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Browsing Reflections Archive

March 10, 2022

Daily Reflection for Thursday, March 10, 2022

Peace and Blessings, Friends and Parishioners,

We encourage you to reflect on Thursday’s readings at this link:
Thursday of the First Week in Lent | USCCB

If you prefer to use your own Bible, the readings are:
First Reading: C:12, 14-16, 23-25
Responsorial: Psalm 138:1-3, 7c-8
Gospel: Matthew 7:7-12

Our reflection on Thursday’s readings:
 “Ask and it will be given to you; seek and you will find; knock and the door will be opened to you.”      Matthew 7:7

My niece has had significant health related concerns since before her birth.  My sister and my brother-in-law have consequently experienced the distress of uncertainty as well as vacillating levels of health-related stressors for years.  With an inadequate understanding for their experience without a parallel one of my own, I have been peripherally aware of their struggles and have a general sense for their evolution over the years including their prayers both for my niece as well as their family.  Prayers for healing have not ceased though these prayers have given greater way to those focused on acceptance.  Prayers for wisdom in the face of medical decisions haven’t changed and yet they’ve been modified to include both the health professionals and the grace to weather individual and family implications of chronic illness.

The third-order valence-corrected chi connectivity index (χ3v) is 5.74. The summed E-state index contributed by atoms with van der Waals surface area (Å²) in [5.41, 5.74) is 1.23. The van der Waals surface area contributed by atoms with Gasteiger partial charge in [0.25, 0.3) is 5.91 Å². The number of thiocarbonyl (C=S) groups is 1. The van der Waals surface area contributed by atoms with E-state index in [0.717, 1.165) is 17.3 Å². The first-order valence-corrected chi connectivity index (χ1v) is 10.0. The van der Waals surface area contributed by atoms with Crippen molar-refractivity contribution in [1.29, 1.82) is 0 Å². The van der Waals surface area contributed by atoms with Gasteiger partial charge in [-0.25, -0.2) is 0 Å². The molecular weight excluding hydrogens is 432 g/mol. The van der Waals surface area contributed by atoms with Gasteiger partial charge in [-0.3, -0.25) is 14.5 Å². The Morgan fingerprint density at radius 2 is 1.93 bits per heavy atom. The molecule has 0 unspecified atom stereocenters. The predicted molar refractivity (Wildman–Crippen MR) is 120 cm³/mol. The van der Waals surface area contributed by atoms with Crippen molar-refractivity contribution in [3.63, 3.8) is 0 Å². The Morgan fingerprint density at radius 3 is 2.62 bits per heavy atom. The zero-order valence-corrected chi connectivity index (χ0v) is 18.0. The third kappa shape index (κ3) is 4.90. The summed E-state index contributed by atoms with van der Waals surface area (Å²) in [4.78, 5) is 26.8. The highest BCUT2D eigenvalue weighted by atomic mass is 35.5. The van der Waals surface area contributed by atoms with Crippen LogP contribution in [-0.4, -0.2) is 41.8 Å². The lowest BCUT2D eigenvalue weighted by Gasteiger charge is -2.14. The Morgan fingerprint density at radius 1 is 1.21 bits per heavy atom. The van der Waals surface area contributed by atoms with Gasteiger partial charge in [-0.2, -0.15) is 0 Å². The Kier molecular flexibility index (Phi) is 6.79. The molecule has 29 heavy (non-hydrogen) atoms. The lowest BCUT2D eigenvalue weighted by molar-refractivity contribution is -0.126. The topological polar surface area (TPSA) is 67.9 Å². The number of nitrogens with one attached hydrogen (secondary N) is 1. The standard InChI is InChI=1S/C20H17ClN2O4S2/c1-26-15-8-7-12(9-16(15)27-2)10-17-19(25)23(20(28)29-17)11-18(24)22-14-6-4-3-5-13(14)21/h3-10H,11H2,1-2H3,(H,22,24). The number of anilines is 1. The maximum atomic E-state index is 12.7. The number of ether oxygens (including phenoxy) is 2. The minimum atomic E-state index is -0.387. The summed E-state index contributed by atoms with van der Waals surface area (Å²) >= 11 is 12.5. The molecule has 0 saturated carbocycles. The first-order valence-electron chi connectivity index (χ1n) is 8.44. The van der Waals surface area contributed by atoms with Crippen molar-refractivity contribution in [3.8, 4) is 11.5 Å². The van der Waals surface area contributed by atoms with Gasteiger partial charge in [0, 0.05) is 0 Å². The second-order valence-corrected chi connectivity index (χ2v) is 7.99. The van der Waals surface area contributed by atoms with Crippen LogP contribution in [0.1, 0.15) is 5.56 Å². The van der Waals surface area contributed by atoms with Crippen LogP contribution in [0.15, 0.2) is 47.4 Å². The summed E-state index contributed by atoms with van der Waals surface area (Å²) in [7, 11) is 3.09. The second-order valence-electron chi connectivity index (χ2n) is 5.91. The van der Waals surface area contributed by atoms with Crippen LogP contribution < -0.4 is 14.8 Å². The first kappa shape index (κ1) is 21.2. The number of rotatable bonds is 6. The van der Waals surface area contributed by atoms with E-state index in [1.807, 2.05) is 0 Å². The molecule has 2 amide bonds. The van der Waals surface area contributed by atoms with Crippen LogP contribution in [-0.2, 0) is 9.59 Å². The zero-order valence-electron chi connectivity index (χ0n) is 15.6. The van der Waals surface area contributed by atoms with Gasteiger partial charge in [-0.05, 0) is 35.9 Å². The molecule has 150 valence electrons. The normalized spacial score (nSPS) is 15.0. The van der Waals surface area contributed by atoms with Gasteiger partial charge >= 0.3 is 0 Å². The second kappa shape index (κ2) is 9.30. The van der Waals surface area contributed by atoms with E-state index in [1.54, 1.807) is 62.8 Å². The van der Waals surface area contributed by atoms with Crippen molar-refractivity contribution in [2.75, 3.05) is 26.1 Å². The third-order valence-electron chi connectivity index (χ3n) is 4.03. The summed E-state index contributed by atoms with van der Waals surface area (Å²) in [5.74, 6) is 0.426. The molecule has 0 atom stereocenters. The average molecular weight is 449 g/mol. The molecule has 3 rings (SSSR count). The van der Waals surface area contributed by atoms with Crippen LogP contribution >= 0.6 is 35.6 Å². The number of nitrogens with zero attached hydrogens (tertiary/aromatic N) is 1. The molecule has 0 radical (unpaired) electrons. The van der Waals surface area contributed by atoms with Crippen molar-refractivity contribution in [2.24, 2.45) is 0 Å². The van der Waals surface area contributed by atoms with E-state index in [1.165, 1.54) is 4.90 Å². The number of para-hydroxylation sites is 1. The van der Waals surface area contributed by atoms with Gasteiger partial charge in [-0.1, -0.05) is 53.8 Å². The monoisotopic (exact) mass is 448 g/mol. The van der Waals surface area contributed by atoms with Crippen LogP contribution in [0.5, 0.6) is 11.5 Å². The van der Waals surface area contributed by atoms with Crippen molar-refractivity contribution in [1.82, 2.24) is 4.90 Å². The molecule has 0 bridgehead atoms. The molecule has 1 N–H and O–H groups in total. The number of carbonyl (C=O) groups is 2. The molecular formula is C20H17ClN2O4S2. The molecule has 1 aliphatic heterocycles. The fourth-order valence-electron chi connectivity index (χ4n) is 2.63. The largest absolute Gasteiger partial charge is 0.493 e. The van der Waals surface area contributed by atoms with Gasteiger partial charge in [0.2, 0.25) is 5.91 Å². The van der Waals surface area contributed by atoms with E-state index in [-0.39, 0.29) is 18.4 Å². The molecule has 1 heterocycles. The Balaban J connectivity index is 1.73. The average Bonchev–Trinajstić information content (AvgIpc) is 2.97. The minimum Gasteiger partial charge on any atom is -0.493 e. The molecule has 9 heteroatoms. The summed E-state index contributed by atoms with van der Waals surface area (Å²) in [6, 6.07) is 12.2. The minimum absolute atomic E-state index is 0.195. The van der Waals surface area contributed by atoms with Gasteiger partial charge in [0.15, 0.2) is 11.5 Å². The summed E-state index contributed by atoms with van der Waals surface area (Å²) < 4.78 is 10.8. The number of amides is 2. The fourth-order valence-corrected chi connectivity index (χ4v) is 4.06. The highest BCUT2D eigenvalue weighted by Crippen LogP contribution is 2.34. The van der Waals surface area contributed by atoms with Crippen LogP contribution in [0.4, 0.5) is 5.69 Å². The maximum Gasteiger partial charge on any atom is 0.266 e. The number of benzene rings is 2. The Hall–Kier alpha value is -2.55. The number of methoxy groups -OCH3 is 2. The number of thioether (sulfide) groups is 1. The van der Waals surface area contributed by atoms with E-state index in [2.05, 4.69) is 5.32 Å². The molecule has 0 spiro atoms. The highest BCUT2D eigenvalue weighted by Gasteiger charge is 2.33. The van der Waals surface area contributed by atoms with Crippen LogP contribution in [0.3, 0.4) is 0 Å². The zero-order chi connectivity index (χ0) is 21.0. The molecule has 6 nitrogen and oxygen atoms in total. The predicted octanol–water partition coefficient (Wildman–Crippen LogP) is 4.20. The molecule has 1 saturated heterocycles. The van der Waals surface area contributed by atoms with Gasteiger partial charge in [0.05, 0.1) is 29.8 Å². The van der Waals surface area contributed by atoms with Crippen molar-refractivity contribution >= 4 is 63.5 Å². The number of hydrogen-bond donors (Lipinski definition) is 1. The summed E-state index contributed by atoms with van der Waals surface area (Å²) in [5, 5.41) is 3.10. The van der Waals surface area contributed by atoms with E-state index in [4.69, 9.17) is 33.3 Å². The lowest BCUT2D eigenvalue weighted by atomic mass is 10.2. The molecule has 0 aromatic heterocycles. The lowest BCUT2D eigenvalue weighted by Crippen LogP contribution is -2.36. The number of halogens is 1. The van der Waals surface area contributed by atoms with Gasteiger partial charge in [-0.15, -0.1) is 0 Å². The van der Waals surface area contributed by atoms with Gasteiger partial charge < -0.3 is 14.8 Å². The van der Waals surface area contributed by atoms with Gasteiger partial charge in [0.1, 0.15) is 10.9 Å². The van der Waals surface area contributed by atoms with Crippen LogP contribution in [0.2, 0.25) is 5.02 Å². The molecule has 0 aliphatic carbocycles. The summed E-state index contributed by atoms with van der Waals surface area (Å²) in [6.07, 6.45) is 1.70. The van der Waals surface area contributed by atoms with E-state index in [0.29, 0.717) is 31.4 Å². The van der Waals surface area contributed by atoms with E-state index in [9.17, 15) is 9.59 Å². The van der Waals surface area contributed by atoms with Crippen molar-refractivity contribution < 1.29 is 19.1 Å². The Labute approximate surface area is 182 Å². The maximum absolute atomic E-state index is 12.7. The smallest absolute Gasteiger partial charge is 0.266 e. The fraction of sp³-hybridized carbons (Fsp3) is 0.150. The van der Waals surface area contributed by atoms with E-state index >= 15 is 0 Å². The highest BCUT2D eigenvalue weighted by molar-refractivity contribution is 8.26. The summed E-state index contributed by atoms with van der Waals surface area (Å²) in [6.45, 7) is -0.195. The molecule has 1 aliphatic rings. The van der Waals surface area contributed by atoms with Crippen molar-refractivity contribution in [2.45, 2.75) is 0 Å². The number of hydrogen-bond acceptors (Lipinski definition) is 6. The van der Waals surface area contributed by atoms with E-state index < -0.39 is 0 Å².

A Lenten reflection by Bishop Robert Barron submits that this Gospel reading invites persistence (even stubbornness) as it relates to prayer and seeking answer to prayer.  This fact invites me to consider my response to unanswered prayer.  If I don’t get what I’m requesting, how might this stretch me?  Does it spark a yearning and an ever-stronger desire to continue to pray for my intention?  Does it force me to have to manage confusion and the isolation that a seemingly unanswered prayer can foster?  Does it produce frustration or demoralization?  Does it prompt me to modify my ask?  Does it modify what I seek and how I seek it?  Does it invite consideration to identify what door has been opened and how an answer to prayer might be revealed even if it deviates from what I expected to see when it was opened?

How have you responded to the idea of unanswered prayer?

May we continue to be led this Lent by a desire to further cement our relationship with our Lord.  May this come both in the form of resolution of prayer intentions as well as the growth, insight and Divine input needed to re-shape the perspective of those lifting them up. 

Rafael Rosario


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